Your irrigation system is the key to keeping a healthy landscape year-round, but they do require care, especially during installation. A backflow preventer is one of the most important components of any irrigation system.
Here we explain the concept of backflow and why a simple tool to prevent it may help save you a headache in the future.
What is backflow?
In most areas, the irrigation system uses the same water supply as the house or main building. Backflow occurs when water moves the wrong direction from the irrigation system and back into the water supply.
The cause of backflow is simply the way water behaves. Water wants to go from an area of high pressure to an area of lower pressure, and this is exactly what it does.
So the issue occurs when the water pressure in the system is too high compared to the water supply. When this happens, the water looks to go where there is lower pressure – in this case, back to the water supply.
There are a number of reasons this could happen, including:
- Line breaks
- Frozen pipes
- Any sudden reduction in water pressure to the supply line
- A large amount of water being used at once, such as an open fire hydrant nearby
- A sprinkler system that is not properly installed
Backflow may not be as common as a broken sprinkler head, but it can be a much larger issue.
The main issue with backflow has to do with contamination. Most sprinkler systems are set up along potable municipal water supply lines.
The water from the irrigation system may be contaminated with fertilizer, dirt, germs, and pesticides. Allowing water to flow back into the supply line contaminates the water, and may make it unsafe to use or consume.
If backflow occurs in your house, this can mean you are showering, brushing your teeth, or doing the dishes with contaminated water containing pesticides and fertilizer. Obviously it is best to avoid this however possible.
Because of the chance for contamination, many areas now require backflow preventers to be installed on every irrigation system.
What does a backflow preventer do?
Backflow preventers are relatively simple tools when it comes to how they function. Their job is to prevent the flow of contaminants from the system to thew supply line, even if the pressure from the supply line drops dramatically. This protects the water supply from contamination.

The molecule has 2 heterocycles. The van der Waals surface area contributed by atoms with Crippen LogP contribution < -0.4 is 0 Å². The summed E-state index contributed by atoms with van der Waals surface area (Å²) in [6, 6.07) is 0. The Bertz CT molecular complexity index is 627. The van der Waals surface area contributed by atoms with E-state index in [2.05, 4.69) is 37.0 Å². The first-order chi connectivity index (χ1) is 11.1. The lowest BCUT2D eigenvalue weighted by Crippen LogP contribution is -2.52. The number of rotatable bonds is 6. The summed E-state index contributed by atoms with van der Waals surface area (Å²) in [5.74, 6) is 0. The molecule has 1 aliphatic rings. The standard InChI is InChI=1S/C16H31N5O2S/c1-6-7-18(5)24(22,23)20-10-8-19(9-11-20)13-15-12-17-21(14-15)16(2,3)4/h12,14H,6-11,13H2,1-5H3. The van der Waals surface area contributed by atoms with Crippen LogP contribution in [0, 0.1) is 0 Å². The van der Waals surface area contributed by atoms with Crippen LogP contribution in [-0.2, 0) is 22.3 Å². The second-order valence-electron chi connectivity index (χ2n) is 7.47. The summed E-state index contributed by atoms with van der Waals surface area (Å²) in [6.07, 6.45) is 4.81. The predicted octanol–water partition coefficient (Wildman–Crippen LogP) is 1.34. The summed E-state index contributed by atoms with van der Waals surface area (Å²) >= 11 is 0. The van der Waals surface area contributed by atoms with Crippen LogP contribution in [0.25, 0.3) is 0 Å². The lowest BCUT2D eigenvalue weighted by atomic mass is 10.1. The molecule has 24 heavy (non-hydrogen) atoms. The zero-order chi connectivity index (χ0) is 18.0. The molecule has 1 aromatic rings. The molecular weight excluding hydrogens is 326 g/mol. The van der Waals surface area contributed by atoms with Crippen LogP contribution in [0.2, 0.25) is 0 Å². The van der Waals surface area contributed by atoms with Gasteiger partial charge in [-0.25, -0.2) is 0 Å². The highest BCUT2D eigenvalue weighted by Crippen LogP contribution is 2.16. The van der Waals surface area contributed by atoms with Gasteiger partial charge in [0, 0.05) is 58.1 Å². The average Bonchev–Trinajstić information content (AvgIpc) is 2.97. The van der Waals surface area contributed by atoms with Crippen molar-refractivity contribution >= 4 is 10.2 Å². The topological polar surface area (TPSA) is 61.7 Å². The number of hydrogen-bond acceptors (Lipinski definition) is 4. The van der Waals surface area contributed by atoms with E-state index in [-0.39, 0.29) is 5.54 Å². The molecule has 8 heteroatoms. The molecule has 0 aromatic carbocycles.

How they specifically prevent this backflow can vary based on the type of preventer, though the function stays the same.
Types of backflow preventers and who needs one
When shopping for a backflow preventer, it is important to understand which you need. There are a few different types of backflow preventers, including:
- Air gaps – The most basic form of backflow prevention, they are simple vertical gaps allowing pressure to fluctuate safely
- Anti-siphon valve – valves that normalize the pressure in the pipes when you turn the water off
- Pressure vacuum breaker – an above ground regulator hooked to the main line
- Double check type backflow preventer – a sturdy backflow preventer with two safeguards for more security
- Reduced pressure type backflow preventer – a very secure backflow preventer which uses both checks and pressure regulation to prevent backflow. They are considered suitable for nearly any setup
The type you need will vary based on a number of things, such as if the irrigation system is on a residential or commercial property. Talk to your local irrigation professional to help decide which you should choose.
Certain areas also have regulations about which backflow preventer a system has to have. Backflow preventers must also be tested regularly.
If you are in doubt, contact your local water purveyor and ask for a list of approved backflow preventer devices for your zone.
Even if backflow preventers are not required by law in your area, they are highly recommended. Preventing chemicals and even foreign particles from entering the supply line keeps your water system healthy and free from blockages.
If you are uncertain if your irrigation system has a backflow preventer, call your local professional to have the system inspected. In northern New Jersey, Quench Irrigation can handle all your irrigation needs and keep your system running smooth for years to come.